A newspaper that had opposed the war would not tolerate "positive reporting" from Baghdad. One young British reporter who didn't understand that was surprised to see himself shifted to Paris to become a European correspondent. He had made the mistake of reporting that Iraq looked almost like a success, given where it had come from.OK, fella. Which one? The Murdochs - the Times, Sunday Times, Sun/NOTW - supported the war. The Telegraph was at the peak of its Conrad Black/Charles Moore phase as a solo neocon faction in the Conservative Party. The Rothermere papers supported it. So did the Express.
That leaves the Independent, which relied on Robert Fisk, Patrick Cockburn and Kim Sengupta, none of whom were transferred to Paris, the Guardian, whose Rory Carroll wasn't transferred until after his kidnapping in Iraq some years later, and the Financial Times, which wasn't opposed to the war so much as protected by its institutional scepticism.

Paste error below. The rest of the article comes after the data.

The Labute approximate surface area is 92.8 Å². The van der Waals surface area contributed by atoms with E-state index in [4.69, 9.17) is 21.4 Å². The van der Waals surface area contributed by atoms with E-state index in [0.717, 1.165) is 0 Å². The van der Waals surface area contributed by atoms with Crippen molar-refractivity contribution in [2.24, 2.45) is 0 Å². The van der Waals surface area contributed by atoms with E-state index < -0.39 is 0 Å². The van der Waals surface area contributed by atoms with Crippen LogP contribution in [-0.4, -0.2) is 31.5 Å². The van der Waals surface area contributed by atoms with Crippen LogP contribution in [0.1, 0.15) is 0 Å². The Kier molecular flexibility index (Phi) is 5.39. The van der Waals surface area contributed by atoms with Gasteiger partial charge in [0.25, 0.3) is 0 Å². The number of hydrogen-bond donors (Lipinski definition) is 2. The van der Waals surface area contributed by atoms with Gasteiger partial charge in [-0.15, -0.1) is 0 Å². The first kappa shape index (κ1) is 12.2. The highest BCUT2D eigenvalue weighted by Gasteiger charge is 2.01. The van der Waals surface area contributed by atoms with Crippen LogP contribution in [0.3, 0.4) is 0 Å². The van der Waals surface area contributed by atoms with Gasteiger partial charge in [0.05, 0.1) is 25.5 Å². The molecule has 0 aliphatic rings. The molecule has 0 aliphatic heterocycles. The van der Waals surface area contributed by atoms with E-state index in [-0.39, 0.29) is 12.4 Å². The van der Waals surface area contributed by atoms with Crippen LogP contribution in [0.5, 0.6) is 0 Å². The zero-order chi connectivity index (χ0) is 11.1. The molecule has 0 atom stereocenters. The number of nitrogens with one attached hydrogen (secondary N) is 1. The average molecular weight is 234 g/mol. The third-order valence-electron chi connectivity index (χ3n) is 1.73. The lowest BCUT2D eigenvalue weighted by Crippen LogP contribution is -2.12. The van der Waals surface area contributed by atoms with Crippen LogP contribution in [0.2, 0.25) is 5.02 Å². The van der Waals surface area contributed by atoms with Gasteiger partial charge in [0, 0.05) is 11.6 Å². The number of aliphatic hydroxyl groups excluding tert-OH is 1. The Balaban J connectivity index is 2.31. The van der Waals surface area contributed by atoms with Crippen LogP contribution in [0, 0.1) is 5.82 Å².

It don't look good now, does it? Then again, he's yet to say sorry for inventing the story that Iranian Jews were going to be forced to wear a yellow star.